The FORTRAN project is a research collaboration between South African and Norwegian researchers and will explore the factors affecting the formation of microplastic (MP) fragments (<5 mm) from macroplastic litter items in the marine environment.
Studies will also investigate how the physical, chemical and biological properties of MP particles influence their fate and transport in marine coastal ecosystems. To investigate the influence of plastic additive chemicals on degradation processes, reference materials will include plastics with differing additive contents.
Methods will be developed to characterise and quantify the formation of nano- and MP particle degradation products and additive chemical leaching. FORTRAN will study the influence of plastic physicochemical properties, including additive chemical content, on microbial colonisation and biofilm formation. The role of biofilms on the vertical and lateral dispersal and transport of MP will also be investigated.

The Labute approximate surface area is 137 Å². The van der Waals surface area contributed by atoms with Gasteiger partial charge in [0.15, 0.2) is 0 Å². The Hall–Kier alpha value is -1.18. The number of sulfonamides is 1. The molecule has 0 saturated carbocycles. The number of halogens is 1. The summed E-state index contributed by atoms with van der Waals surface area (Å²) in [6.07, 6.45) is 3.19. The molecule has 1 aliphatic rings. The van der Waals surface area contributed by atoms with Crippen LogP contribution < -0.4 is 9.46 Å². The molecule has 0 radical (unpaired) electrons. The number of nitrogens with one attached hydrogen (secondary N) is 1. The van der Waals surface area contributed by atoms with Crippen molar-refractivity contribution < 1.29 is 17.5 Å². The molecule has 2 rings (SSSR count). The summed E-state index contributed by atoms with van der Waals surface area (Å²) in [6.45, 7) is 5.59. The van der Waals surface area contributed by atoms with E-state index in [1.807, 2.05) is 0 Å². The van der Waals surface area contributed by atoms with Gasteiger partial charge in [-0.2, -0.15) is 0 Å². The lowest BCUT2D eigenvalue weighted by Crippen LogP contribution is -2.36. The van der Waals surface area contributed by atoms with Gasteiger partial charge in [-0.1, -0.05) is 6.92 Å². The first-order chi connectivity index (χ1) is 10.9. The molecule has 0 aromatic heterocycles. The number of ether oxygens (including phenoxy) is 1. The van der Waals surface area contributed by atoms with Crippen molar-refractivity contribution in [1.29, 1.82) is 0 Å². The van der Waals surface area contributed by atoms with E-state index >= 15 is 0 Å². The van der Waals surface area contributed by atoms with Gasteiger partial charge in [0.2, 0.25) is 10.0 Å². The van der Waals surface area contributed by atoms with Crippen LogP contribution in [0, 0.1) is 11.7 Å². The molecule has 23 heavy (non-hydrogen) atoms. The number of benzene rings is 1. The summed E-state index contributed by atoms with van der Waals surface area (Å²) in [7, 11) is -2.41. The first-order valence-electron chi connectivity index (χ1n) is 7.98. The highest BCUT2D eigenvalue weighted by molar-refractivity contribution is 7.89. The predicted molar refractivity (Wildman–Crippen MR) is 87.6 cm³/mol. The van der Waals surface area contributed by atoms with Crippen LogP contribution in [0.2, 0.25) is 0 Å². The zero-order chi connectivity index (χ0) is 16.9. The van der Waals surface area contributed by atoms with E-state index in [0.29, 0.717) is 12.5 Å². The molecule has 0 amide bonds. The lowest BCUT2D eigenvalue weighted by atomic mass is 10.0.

FORTRAN will develop models to predict plastic and MP degradation, biofilm formation and transport via ocean currents in the marine environment. The models will be developed and validated using data generated within the project. State of the art analytical and imaging instruments will characterise the test materials throughout the degradation and additive leaching studies.
Conceptual modelling within FORTRAN will:
- act as a basis for designing laboratory experiments
- utilise data generated within the project to develop a hydrodynamic model that will disperse simulated particles through the coastal zone. In situ validation of the model output will be conducted.
FORTRAN will establish a communication platform towards multiple stakeholder groups to ensure dissemination of the knowledge generated in the project. Furthermore, public engagement and increasing public awareness about the issue of marine litter and MP will be achieved through the activities of the Wildland Conservation Trust.
- SINTEF Ocean
- Stellenbosch University
- University of the Western Cape
The project is financed by The Research Council of Norway and the South African research council via the SANOCEAN program.
Project video made by WildOceans.